Fintech has the potential to become an engine for social change. The technology has scope to advance income inequality and financial inclusion, as well as providing resources for underserved and underbanked communities to build better lives.
Entrepreneurs now have platforms to create products that expand who is well-served by our financial system. Indeed, Black founders are leading some of the most cutting-edge and progressive startups coming out of the U.S. and Africa. These financial technology players have ambitious goals to deliver tools to decrease debt, boost savings, and provide accessible payment processing systems for everyone.
Here is a list of 10 Black entrepreneurs at the helm of socially responsible fintech enterprises.
How does a highflying media executive set her sights on changing the world? By encouraging children and their families to save, especially Black and Latinx kids, who are most at risk of having a negative net worth. Tanya Van Court’s GoalSetter app is a goal-based savings, gifting, and financial literacy platform made just for kids and families. Users set goals for the things they desire, while parents and relatives deposit money into their accounts to make it happen. The app is also intent on financial literacy, with fun quizzes meant to impart knowledge and entertain. Van Court was previously an executive for Nickelodeon and ESPN, leading major product developments.
You can follow her here @tvancourt
As Rodney Williams describes it, a fateful ride to SXSW set the stage for one of the most innovative technological startups. He met his two co-founders and they came up with the idea of LISNR. The Los Angeles-based company enables secure and seamless person present authentications using the most advanced ultrasonic data technology across retail, payments, and mobility. Williams has been described as a visionary, notably making Ad Age’s “40 Under 40” list.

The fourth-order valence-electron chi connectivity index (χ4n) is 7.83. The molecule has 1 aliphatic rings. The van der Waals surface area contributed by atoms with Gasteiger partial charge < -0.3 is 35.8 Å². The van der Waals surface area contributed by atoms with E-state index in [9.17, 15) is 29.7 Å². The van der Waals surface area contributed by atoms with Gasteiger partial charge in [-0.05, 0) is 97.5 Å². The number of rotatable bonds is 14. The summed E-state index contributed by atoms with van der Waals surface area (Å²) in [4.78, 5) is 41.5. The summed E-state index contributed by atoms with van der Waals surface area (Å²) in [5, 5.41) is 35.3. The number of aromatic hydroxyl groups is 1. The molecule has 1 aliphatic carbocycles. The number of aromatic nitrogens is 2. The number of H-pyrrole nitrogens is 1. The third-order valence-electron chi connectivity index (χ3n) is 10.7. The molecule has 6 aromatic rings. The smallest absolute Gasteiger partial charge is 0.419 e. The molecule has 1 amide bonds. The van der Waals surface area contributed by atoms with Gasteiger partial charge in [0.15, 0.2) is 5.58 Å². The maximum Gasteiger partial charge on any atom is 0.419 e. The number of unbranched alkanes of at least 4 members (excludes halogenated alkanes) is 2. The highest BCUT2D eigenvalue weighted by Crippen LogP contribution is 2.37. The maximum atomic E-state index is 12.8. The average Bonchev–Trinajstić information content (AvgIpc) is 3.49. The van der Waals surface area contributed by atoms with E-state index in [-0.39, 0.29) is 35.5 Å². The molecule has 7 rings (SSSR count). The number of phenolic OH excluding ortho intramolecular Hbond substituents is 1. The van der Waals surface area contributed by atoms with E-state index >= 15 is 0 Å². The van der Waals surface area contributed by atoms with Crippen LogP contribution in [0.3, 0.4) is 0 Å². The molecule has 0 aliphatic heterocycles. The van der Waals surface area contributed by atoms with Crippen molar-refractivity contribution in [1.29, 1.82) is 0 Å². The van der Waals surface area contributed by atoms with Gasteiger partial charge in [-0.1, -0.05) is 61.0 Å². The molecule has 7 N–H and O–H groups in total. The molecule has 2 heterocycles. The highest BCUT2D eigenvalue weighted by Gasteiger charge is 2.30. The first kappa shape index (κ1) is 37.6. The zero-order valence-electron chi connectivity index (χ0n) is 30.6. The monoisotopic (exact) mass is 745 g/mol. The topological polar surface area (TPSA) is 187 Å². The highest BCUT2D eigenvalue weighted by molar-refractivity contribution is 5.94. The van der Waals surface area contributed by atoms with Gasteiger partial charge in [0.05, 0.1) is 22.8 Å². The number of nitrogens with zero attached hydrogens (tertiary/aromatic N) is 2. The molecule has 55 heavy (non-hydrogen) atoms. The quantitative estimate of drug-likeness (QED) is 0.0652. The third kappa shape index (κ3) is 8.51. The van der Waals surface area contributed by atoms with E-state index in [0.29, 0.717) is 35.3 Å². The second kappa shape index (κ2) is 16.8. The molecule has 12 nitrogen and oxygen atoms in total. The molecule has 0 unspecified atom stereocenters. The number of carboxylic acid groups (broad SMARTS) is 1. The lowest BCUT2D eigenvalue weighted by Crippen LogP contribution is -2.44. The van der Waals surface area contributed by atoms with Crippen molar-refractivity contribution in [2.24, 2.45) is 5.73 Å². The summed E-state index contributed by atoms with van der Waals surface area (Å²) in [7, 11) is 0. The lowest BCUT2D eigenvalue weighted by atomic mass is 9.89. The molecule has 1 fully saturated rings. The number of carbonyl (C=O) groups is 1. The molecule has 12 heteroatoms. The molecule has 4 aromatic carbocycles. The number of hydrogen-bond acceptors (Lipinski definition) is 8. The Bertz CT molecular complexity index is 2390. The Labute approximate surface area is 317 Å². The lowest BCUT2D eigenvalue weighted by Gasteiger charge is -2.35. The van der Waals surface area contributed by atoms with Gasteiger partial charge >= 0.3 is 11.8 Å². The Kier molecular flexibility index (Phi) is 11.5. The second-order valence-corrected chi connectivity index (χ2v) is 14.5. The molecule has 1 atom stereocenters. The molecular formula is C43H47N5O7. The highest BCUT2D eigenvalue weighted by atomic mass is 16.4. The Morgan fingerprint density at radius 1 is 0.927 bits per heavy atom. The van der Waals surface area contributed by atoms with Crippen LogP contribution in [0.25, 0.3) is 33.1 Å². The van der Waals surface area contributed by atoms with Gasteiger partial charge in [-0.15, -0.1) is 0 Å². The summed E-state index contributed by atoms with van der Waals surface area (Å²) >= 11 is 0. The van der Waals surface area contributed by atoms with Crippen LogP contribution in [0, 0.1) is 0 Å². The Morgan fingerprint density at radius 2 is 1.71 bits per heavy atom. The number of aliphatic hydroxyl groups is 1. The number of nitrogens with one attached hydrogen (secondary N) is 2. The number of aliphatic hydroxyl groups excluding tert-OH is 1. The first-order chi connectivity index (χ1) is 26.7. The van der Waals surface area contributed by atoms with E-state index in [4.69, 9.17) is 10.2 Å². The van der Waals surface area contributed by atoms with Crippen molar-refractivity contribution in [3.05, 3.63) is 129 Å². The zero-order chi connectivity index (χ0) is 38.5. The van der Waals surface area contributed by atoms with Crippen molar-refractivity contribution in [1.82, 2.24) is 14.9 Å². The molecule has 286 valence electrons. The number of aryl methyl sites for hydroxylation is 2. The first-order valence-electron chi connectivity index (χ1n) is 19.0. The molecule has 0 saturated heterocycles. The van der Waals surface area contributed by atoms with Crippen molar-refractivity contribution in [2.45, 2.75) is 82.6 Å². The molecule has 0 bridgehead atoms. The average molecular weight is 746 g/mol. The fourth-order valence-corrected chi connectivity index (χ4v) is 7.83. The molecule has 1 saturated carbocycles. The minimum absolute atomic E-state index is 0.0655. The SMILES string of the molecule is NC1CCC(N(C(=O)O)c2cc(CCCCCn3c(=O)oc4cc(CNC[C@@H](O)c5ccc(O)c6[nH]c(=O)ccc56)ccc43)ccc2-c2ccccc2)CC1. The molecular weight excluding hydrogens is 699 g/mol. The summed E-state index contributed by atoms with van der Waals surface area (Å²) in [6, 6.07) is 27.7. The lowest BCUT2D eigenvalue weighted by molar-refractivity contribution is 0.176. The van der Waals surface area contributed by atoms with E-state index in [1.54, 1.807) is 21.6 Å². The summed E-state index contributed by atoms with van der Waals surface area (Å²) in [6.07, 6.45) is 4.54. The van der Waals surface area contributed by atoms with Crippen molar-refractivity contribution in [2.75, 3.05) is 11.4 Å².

You can follow him here @rodneybwilliams
Dr. Roshawnna Novellus is the Founder and CEO of EnrichHER, a financial technology platform with regulatory approval to help women secure funding to grow their ventures. The company is disrupting traditional and predatory lending terms through its credit model and lending environment. EnrichHER’s investment platform is fueling the growth of women-led businesses by enabling female founders to secure capital in an affordable and non-dilutive way. Dr. Novellus is a gender equality advocate who believes in economic empowerment and inclusive economic growth.
You can follow her here @DrRoshawnna
BREAUX Capital is a cooperatively owned and operated financial services platform increasing the financial wellness and long-term wealth of Black male millennials. Co-founders Ras Asan, Derrius Quarles, and Brian Williams launched the software platform to address the lack of resources and barriers that Black millennials collectively experience within the financial marketplace.
Since launching via a $500 investment from the founders and no marketing budget, BREAUX Capital has quickly grown across the United States, serving members from Los Angeles to New Orleans, and Raleigh-Durham.
You can follow him here @drquarles
Nate Washington is one half of the brilliant duo behind the micro-payment platform Qoins. Nate and co-founder Christian Zimmerman launched Qoins after Christian experienced a large chunk of his student loans eating away at his paycheck. The recent grads recognized the immense value in helping people get rid of draining debt faster. With Qoins users use your spare change to help pay off your debts faster. Qoins has taken a strong stance in supporting Black people in the movement for social justice.